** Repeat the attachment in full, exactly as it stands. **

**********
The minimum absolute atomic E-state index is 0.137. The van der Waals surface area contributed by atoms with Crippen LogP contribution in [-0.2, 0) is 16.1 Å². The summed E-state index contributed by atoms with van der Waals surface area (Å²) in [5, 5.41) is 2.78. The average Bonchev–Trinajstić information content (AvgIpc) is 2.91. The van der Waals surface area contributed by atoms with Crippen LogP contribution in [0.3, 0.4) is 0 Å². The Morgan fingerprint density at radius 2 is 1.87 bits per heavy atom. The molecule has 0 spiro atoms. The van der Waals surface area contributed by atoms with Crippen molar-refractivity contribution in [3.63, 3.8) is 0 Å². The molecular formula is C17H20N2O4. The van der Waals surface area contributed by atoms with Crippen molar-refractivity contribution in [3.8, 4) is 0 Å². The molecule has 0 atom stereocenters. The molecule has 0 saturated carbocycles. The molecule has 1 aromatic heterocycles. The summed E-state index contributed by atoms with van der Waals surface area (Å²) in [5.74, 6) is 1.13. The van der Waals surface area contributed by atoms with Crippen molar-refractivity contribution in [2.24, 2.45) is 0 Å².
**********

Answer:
The minimum absolute atomic E-state index is 0.137. The van der Waals surface area contributed by atoms with Crippen LogP contribution in [-0.2, 0) is 16.1 Å². The summed E-state index contributed by atoms with van der Waals surface area (Å²) in [5, 5.41) is 2.78. The average Bonchev–Trinajstić information content (AvgIpc) is 2.91. The van der Waals surface area contributed by atoms with Crippen LogP contribution in [0.3, 0.4) is 0 Å². The Morgan fingerprint density at radius 2 is 1.87 bits per heavy atom. The molecule has 0 spiro atoms. The van der Waals surface area contributed by atoms with Crippen molar-refractivity contribution in [3.63, 3.8) is 0 Å². The molecular formula is C17H20N2O4. The van der Waals surface area contributed by atoms with Crippen molar-refractivity contribution in [3.8, 4) is 0 Å². The molecule has 0 atom stereocenters. The molecule has 0 saturated carbocycles. The molecule has 1 aromatic heterocycles. The summed E-state index contributed by atoms with van der Waals surface area (Å²) in [5.74, 6) is 1.13. The van der Waals surface area contributed by atoms with Crippen molar-refractivity contribution in [2.24, 2.45) is 0 Å².